Dead and Buried

But Benjamin didn’t die, then. A few months later, he testified in court. On or about the same day the judge rendered his verdict, Benjamin and Mariah’s youngest daughter, Mary Adeline, died and was buried in Hillside Cemetery in Pennville, Jay County, Indiana. She was not quite 4 years old. A headstone marks her place of rest.6

Though difficult to read, the headstone is engraved “Mary A. daughter of B.H. and M.W. Jones”. (E. Lyon 2017)

The Jones family Bible states Benjamin died in March 1864, when he was just 43 years old. I doubt his old gunshot injury had any bearing on his death. The Blackford County Historical Society has a diary written by Joseph Van Cleve, a Hartford City merchant. Van Cleve made this note on March 15, 1864: “Dr. Jones of Camden [now Pennville] found dead near Ben Swovelands.”

The Swoveland property was near Trenton, in Blackford County. Dr. Jones almost certainly traveled everywhere on horseback. I suspect that as a further complication of his childhood illness, he had a weak heart and simply collapsed and fell from his horse.7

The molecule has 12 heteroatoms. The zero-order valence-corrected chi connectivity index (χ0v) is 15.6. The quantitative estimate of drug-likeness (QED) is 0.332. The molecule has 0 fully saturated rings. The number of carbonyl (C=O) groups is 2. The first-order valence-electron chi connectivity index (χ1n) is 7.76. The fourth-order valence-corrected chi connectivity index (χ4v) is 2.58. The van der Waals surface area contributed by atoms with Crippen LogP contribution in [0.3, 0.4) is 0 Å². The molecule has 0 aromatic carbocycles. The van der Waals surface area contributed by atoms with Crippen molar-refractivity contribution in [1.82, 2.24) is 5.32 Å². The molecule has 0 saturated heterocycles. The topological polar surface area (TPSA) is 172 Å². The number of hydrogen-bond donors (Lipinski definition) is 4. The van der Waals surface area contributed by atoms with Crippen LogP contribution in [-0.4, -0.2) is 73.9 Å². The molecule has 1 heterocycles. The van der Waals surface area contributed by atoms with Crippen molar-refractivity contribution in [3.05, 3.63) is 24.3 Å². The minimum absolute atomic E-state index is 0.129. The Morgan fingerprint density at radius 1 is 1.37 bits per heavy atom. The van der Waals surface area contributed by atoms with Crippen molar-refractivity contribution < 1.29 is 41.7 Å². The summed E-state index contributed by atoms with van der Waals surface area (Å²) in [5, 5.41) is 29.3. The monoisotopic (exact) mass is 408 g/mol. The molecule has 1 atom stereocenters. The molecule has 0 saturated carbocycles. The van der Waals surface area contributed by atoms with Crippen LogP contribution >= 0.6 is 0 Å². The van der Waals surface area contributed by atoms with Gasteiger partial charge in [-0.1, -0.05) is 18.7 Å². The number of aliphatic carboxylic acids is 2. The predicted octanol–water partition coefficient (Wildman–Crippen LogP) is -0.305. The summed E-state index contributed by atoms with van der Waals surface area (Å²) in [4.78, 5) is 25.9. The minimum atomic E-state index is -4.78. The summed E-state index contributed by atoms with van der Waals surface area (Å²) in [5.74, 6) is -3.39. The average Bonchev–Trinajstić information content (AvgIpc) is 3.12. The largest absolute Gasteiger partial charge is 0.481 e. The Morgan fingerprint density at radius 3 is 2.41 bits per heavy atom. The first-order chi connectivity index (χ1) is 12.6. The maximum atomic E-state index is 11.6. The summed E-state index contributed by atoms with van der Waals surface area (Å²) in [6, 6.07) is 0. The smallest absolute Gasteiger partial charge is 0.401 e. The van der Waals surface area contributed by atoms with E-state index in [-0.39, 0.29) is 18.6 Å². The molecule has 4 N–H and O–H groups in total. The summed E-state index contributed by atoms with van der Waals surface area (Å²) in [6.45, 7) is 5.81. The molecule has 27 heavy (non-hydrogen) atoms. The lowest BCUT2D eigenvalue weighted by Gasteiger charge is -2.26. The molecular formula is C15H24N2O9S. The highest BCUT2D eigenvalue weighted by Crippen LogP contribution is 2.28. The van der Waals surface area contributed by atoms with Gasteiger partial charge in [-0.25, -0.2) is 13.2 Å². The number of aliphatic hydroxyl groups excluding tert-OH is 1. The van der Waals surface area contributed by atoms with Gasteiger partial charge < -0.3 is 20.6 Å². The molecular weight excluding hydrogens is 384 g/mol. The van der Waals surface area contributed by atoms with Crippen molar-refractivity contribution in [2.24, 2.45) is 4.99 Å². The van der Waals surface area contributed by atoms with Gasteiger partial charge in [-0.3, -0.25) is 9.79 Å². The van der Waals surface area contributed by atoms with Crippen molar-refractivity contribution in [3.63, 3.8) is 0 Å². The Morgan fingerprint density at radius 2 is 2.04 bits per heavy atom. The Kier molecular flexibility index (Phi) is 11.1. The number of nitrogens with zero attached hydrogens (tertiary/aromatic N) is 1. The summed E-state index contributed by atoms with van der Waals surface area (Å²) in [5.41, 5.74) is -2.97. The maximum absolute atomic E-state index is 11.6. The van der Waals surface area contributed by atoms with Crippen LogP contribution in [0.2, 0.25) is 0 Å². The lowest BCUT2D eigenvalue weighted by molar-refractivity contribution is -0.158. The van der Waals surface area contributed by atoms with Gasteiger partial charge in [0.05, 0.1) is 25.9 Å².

Presumably, Mariah buried Benjamin next to little Mary in Hillside Cemetery, but there is no headstone. Several months later, his 18-year-old daughter, Geneva, passed away of unknown causes.8 She is probably also buried near Mary, but again, no headstone. Nor is there one for Weston, though he may have been buried in Ohio.

Mariah W. Jones, Thomas J. Jones, Lucetta (Jones) Larrick, and her son, Edward Larrick, are all buried in Maple Lawn Cemetery, which is across the road from Hillside Cemetery. They all have nice headstones. (The reason they are not in Hillside is because the cemetery was closed to new interments by the time they died.)


Grouping of Jones family headstones in Maple Lawn Cemetery, Pennville, Indiana. Group includes a tall standing monument (center) and four flat stones in the foreground. (E. Lyon 2017)
Gravestones for Thomas J. Jones, Lucetta (Louise) A. Larrick, Mariah W. Jones, and Edward H. Larrick. (E. Lyon 2017)
The side of the standing stone includes this inscription for Mariah W. (Zinn) Jones. She lived almost twice as long as her husband, Benjamin. (E. Lyon 2017)